Posts Tagged ‘Health Care’

How the U.S. lags peer nations in health care 2

June 11, 2017


I came across a 2015 study by The Commonwealth Fund that shows the Americans spend more on health care, use more medical technology and take more prescription drugs than citizens of most peer nations, but aren’t necessarily more healthy.

We’re not the worst in this respect, but we’re far from the best.

The charts above and below tell the story.   I doubt things have changed much since 2013.


Health care costs and the U.S. middle class

September 2, 2016

Economics professor David Ruccio points out that, since the previous recession, the American middle class has been cutting back on spending—on everything except medical care.

The Affordable Care Act was supposed to not only make medical care more widely available, but to make it affordable.   This hasn’t happened.  I think this is partly due to opposition by Republican governors and congressional representatives, but largely due to flaws in the law itself.

It’s a well-known fact that we Americans pay more for medical care and get less benefit than citizens of any other industrial nation.



How Ebola came to be a global problem

October 9, 2014

Click to enlarge.

My local newspaper, the Democrat and Chronicle, from time to time runs a article on local history.  Some time back the topic was how the Rochester, N.Y., public water system came to be built.

The article said the construction of the water system was controversial, because the affluent section of the Rochester community already had plenty of clean water, and opposed having to pay to provide a public water supply for poor people.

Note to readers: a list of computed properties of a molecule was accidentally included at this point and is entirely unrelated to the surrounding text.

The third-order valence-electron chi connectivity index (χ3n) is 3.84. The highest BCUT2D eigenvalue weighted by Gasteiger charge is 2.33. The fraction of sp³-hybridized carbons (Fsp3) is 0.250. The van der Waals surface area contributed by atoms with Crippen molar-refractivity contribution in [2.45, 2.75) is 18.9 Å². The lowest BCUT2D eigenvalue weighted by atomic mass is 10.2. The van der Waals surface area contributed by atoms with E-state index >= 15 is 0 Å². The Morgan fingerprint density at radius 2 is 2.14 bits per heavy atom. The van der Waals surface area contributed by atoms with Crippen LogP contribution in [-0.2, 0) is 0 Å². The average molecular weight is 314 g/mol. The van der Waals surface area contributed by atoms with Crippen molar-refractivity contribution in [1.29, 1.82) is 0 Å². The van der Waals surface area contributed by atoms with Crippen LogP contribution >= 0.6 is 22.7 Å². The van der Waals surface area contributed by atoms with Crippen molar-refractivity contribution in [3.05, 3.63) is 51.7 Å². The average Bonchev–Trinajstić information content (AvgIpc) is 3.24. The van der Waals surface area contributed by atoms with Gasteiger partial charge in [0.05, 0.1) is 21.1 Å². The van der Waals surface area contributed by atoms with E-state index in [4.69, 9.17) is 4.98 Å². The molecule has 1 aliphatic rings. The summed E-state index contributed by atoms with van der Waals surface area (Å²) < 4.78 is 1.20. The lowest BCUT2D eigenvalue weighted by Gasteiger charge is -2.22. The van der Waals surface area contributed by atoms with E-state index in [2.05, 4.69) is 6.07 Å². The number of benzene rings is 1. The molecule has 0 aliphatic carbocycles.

But then it was pointed out to them that infectious diseases that originate from contaminated water did not stay in the slums.  They affected everybody, rich and poor.

I think many of us Americans thought the same way about lack of sanitation, good health care and nutritious food in West Africa.  It was sad, but not our problem.

Well, guess again.  Those conditions are the equivalent of a Petri dish for breeding infectious disease.  And disease, as we’re now learning once again, does not respect national boundaries.


Click to enlarge.

I’ve heard Americans say it is the Africans’ own fault they are so poor, but, as Ian Welsh pointed out on his web log, many of the problems of Africa stems from the 1970s and 1980s when International Monetary Fund and international banks insisted that African governments cut back on education and health care in order to give priority to paying back their debts in full.

Southern Europe is a destination for unauthorized African immigrants, and Spain, Italy and Greece also are cutting back on spending for health care in order to give priority for debt service.

Here in the USA, there are still 40 million people without medical insurance, Welsh pointed out.  How many of them are going to go to a clinic for a diagnosis of an illness whose symptoms are the same as plain ‘flu.

The other day, a friend of mine asked me which I feared most, ISIS or the Ebola plague?  I replied that I’m not afraid of either one of them, but I think that in the long run, the world’s people are at greater risk from mutant killer diseases than they are from international terrorism.   And we’re all in Lifeboat Earth together.


 Why Africa Can’t Handle Ebola: the Destruction of the 3rd World by Ian Welsh.  [subsituted 10/11/14]

American middle class: still treading water

October 8, 2013

Double click to enlarge.

Hat tip to occasional links and commentary.

For the sake of clarity

June 27, 2012

Actually (since I’m an old retired guy) all I want is for all Americans to have the same opportunities I’ve had.

Hat tip to Echidne of the Snakes.